Saunas and The Human Body

When you hear the word of sauna your first reaction will be to think at a room full of people sweating, but its not that simple. Saunas are specially designed rooms or entire houses where the temperature is usually really high, reaching temperatures over 80 degrees Celsius, where a single person or a group of persons can relax just with steams.

Control is everything in a sauna. The humidity level in a sauna influences the most important fact, temperature. If the humidity is decreased slightly the human body can resist to really high levels of the temperature, but rising the level of humidity to 100% is only recommended when the temperature is around 40 degrees Celsius.

Records and historical evidence indicate that the Finns were those who build the first wooden saunas, around 5th century and played an important role in the tradition of Finland, historical saunas became really important to the people from that time, being the most sacred place after the church.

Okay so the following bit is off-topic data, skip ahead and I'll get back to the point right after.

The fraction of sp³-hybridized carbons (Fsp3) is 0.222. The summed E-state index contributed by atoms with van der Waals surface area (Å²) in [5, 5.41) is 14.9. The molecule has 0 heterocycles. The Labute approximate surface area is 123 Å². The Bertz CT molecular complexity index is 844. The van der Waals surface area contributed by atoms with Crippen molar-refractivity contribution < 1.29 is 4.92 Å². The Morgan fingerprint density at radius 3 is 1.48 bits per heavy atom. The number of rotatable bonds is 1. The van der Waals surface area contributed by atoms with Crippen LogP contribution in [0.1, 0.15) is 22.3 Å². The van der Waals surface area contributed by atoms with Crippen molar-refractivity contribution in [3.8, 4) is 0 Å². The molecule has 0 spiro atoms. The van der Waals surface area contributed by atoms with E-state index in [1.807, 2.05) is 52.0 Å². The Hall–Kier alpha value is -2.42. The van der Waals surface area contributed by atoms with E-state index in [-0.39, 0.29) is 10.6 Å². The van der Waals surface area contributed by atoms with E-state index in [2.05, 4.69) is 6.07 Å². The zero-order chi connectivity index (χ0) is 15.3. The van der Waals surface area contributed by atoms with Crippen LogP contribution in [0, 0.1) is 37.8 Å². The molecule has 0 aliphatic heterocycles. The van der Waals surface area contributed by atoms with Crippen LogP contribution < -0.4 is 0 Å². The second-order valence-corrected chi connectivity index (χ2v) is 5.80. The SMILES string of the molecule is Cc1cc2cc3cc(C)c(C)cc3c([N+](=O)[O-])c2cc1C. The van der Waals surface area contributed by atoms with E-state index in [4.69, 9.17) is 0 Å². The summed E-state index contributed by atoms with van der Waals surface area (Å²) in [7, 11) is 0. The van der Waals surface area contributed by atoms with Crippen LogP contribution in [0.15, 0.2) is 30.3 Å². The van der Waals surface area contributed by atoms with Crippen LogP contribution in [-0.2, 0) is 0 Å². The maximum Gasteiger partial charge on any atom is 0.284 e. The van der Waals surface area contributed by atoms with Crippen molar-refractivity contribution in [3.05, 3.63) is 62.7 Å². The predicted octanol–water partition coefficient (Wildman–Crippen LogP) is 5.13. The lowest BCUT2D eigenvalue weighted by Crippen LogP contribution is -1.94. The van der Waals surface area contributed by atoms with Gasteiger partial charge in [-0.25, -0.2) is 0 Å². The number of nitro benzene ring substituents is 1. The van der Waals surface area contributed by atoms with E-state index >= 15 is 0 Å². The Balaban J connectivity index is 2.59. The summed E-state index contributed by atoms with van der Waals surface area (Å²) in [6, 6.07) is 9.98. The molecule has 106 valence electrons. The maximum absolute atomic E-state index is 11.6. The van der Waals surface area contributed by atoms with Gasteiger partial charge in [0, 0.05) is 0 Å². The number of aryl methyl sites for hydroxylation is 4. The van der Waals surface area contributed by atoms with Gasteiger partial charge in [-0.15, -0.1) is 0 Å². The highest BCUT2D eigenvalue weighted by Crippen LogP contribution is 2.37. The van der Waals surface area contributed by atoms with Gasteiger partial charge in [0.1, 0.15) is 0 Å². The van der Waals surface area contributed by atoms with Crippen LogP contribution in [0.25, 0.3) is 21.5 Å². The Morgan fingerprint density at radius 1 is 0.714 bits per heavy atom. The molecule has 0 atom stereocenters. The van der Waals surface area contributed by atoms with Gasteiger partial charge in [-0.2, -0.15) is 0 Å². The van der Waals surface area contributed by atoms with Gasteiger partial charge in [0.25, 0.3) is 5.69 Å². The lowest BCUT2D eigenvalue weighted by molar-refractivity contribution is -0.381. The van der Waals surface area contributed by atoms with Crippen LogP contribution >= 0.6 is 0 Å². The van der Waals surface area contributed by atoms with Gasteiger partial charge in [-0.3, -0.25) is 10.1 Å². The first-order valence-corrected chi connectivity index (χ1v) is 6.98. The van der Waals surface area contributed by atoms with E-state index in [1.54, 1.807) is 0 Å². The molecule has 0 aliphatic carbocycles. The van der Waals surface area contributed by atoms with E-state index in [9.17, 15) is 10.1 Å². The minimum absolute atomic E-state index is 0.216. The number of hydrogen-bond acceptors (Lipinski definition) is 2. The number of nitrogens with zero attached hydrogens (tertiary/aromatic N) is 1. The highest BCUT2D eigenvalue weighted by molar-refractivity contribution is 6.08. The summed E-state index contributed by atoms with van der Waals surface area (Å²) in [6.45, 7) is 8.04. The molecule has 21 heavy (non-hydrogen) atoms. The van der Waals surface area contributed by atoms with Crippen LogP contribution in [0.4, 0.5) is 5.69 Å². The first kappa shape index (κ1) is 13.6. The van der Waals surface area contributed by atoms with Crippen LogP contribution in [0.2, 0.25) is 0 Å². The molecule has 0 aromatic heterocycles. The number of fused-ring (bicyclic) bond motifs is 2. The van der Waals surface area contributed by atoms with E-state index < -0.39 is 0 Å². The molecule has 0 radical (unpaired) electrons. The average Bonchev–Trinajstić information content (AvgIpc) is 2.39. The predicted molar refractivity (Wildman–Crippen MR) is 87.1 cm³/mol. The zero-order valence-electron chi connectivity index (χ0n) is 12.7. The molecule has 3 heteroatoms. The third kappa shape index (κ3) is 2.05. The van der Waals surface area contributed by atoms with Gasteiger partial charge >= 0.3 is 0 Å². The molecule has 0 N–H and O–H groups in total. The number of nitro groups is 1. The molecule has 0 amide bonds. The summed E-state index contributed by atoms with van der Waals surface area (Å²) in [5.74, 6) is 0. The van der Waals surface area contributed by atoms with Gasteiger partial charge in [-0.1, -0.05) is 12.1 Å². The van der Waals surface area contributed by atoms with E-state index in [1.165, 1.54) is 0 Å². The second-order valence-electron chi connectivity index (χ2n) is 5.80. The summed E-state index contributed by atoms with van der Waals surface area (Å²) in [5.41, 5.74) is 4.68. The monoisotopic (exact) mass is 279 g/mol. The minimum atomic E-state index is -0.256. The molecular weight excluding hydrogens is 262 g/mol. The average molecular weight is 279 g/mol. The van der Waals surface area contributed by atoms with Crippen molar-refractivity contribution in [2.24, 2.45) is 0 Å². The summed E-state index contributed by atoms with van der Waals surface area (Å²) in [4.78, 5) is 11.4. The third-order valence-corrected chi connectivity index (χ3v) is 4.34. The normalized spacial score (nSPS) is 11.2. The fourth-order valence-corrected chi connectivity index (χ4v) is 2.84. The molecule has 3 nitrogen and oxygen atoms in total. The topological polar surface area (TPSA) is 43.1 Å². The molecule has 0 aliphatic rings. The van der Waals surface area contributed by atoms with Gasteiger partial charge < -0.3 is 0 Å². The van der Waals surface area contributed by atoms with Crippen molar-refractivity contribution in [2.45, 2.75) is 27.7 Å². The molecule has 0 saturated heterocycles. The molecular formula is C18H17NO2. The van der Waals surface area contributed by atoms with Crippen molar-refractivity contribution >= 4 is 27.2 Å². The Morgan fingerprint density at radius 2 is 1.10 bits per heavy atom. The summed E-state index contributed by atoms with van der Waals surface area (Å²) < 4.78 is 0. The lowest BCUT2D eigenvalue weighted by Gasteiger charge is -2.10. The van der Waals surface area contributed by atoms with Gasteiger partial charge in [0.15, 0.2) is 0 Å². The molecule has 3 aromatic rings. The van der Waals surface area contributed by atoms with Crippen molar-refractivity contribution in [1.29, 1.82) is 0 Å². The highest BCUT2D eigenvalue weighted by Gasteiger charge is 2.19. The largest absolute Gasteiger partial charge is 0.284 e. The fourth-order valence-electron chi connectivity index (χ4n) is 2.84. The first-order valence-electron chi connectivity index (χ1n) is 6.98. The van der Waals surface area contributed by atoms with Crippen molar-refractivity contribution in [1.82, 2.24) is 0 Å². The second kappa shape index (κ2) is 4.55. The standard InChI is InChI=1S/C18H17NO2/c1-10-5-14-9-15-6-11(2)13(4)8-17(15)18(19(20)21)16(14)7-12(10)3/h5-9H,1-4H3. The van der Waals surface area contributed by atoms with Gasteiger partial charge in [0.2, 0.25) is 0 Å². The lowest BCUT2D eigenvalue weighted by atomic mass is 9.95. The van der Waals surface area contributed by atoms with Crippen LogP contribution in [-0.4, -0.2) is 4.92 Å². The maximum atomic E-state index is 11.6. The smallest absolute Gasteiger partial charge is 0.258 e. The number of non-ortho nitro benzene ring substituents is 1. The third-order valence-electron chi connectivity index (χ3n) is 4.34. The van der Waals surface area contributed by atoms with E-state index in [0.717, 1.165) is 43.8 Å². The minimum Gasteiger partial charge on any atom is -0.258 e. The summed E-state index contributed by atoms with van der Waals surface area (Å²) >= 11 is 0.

There are a lot of sauna types to choose from. There are dry or wet saunas, smoke or steam based saunas, or one of the most common types of sauna, that works with infrared waves. All of these types have different designs of the chamber where the sauna is placed, for example they can come with a chimney or without one.

The benefits of sauna are endless. From relieving medical conditions like asthma or chronic bronchitis to the improvements saunas can get in improving joint mobility in patients suffering from rheumatic disease. Almost everybody can benefit from the sauna, except persons with severe stenosis or recent myocardial infarction.

Written by Deborah Risset for the french site Piscine, sauna et aquagym.

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